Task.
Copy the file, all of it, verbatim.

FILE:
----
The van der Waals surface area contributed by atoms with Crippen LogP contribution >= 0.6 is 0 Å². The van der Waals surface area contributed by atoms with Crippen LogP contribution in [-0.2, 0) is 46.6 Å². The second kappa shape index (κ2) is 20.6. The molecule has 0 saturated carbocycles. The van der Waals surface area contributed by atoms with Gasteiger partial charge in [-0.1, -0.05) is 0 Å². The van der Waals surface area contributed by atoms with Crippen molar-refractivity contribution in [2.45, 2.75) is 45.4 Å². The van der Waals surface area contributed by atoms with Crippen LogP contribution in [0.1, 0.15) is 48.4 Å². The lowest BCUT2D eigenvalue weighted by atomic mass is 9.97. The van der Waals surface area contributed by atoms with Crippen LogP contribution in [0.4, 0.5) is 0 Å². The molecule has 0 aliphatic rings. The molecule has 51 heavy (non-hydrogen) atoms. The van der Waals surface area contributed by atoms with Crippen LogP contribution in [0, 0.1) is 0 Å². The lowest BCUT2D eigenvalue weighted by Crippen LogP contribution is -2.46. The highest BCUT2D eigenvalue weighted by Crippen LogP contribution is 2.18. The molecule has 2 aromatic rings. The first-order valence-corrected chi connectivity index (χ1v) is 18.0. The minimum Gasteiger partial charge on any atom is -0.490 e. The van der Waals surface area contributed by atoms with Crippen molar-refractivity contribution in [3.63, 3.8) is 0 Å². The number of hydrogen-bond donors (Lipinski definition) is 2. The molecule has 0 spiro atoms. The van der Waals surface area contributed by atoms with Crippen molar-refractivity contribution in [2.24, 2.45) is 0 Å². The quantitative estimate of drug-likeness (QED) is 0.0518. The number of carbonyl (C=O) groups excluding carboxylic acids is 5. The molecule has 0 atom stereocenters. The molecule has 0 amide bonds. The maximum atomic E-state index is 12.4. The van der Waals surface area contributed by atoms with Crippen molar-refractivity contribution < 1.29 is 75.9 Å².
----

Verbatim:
The van der Waals surface area contributed by atoms with Crippen LogP contribution >= 0.6 is 0 Å². The van der Waals surface area contributed by atoms with Crippen LogP contribution in [-0.2, 0) is 46.6 Å². The second kappa shape index (κ2) is 20.6. The molecule has 0 saturated carbocycles. The van der Waals surface area contributed by atoms with Gasteiger partial charge in [-0.1, -0.05) is 0 Å². The van der Waals surface area contributed by atoms with Crippen molar-refractivity contribution in [2.45, 2.75) is 45.4 Å². The van der Waals surface area contributed by atoms with Crippen LogP contribution in [0.1, 0.15) is 48.4 Å². The lowest BCUT2D eigenvalue weighted by atomic mass is 9.97. The van der Waals surface area contributed by atoms with Crippen LogP contribution in [0.4, 0.5) is 0 Å². The molecule has 0 aliphatic rings. The molecule has 51 heavy (non-hydrogen) atoms. The van der Waals surface area contributed by atoms with Crippen LogP contribution in [0, 0.1) is 0 Å². The lowest BCUT2D eigenvalue weighted by Crippen LogP contribution is -2.46. The highest BCUT2D eigenvalue weighted by Crippen LogP contribution is 2.18. The molecule has 2 aromatic rings. The first-order valence-corrected chi connectivity index (χ1v) is 18.0. The minimum Gasteiger partial charge on any atom is -0.490 e. The van der Waals surface area contributed by atoms with Crippen molar-refractivity contribution in [3.63, 3.8) is 0 Å². The number of hydrogen-bond donors (Lipinski definition) is 2. The molecule has 0 spiro atoms. The van der Waals surface area contributed by atoms with Crippen molar-refractivity contribution in [2.24, 2.45) is 0 Å². The quantitative estimate of drug-likeness (QED) is 0.0518. The number of carbonyl (C=O) groups excluding carboxylic acids is 5. The molecule has 0 atom stereocenters. The molecule has 0 amide bonds. The maximum atomic E-state index is 12.4. The van der Waals surface area contributed by atoms with Crippen molar-refractivity contribution < 1.29 is 75.9 Å².